That’s because scientific research on diet and nutrition is flawed. I’m not talking about the Beef people tweaking numbers or the Dairy lobby funding its own studies. I am talking about the underlying method used by top-notch researchers. Studies on the possible connection between certain foods or dietary regimens and health are retrospective. That is, researchers ask eaters to keep food diaries or fill out questionnaires about what and how much they eat after the fact. As anyone who has ever tried to keep a food diary can attest, this is not easy — unless you always eat at home and prepare your own food. Also, the farther back you have to remember, the less accurate you are (but a number of studies ask you to respond to “in the last month, how often have you eaten…”) It is also a well known phenomenon in the research that people like to report they eat healthier than they do.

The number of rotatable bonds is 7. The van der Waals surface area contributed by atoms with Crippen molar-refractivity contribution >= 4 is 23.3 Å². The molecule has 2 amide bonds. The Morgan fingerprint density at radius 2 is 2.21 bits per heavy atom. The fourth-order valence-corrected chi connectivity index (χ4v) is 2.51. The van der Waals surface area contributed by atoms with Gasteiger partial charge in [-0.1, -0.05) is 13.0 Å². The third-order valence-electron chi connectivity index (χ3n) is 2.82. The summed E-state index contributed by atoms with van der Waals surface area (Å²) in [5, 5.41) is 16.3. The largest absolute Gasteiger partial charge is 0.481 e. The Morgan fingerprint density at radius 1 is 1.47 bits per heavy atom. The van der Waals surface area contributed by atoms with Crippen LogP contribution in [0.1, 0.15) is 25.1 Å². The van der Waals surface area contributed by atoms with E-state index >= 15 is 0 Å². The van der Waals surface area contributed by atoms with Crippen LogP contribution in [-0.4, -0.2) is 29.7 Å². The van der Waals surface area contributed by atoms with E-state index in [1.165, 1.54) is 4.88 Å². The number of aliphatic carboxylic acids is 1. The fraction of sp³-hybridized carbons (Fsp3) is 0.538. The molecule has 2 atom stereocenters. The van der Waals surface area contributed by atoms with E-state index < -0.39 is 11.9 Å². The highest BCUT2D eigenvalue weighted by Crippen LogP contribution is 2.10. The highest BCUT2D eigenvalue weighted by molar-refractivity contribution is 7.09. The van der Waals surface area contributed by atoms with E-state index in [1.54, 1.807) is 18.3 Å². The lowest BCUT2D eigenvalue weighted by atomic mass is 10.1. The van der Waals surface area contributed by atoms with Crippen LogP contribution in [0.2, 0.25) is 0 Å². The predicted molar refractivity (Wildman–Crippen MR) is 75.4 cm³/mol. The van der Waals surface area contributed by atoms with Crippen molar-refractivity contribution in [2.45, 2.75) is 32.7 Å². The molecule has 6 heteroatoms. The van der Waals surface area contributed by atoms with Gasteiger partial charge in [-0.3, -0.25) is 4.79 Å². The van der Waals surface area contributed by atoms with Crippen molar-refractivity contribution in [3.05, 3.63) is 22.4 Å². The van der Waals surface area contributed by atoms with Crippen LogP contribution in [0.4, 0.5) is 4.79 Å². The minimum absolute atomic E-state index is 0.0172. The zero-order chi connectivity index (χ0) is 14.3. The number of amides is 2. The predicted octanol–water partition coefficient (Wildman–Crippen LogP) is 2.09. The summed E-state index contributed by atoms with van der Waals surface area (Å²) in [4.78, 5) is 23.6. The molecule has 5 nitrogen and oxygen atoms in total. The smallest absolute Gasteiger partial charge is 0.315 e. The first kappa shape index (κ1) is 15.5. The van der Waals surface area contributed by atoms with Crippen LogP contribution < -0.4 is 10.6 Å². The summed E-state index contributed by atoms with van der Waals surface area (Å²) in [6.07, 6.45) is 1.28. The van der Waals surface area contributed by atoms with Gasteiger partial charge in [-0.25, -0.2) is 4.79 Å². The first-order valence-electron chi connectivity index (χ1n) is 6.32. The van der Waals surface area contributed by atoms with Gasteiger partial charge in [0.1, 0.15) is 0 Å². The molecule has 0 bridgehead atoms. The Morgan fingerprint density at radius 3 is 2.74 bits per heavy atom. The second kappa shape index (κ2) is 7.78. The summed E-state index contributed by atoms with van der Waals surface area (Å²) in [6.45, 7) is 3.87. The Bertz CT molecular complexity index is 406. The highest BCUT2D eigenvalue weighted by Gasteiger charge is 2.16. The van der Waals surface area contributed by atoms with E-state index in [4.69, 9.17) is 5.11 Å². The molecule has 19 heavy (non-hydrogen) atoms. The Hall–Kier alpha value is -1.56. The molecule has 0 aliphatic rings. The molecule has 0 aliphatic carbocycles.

The potential for flawed data continues when researchers ask a zillion other questions about the eater’s habits and lifestyle. The more data collected, the more possible it is to find correlations between responses that may in fact have no connection at all outside the realm of statistics. In fact, it’s ridiculously easy to link individual foods with reported behaviors or conditions. As as a computational physiologist says in the article I urge you to read: These connections are nothing more than circular reasoning. “You’re taking one type of subjective report and validating it with another form of subjective report.” And so we get corrections between use of table salt and one’s level of satisfaction with an internet provide. Or consumption of potato chills and SAT math scores. (So that’s why my math score was so low!)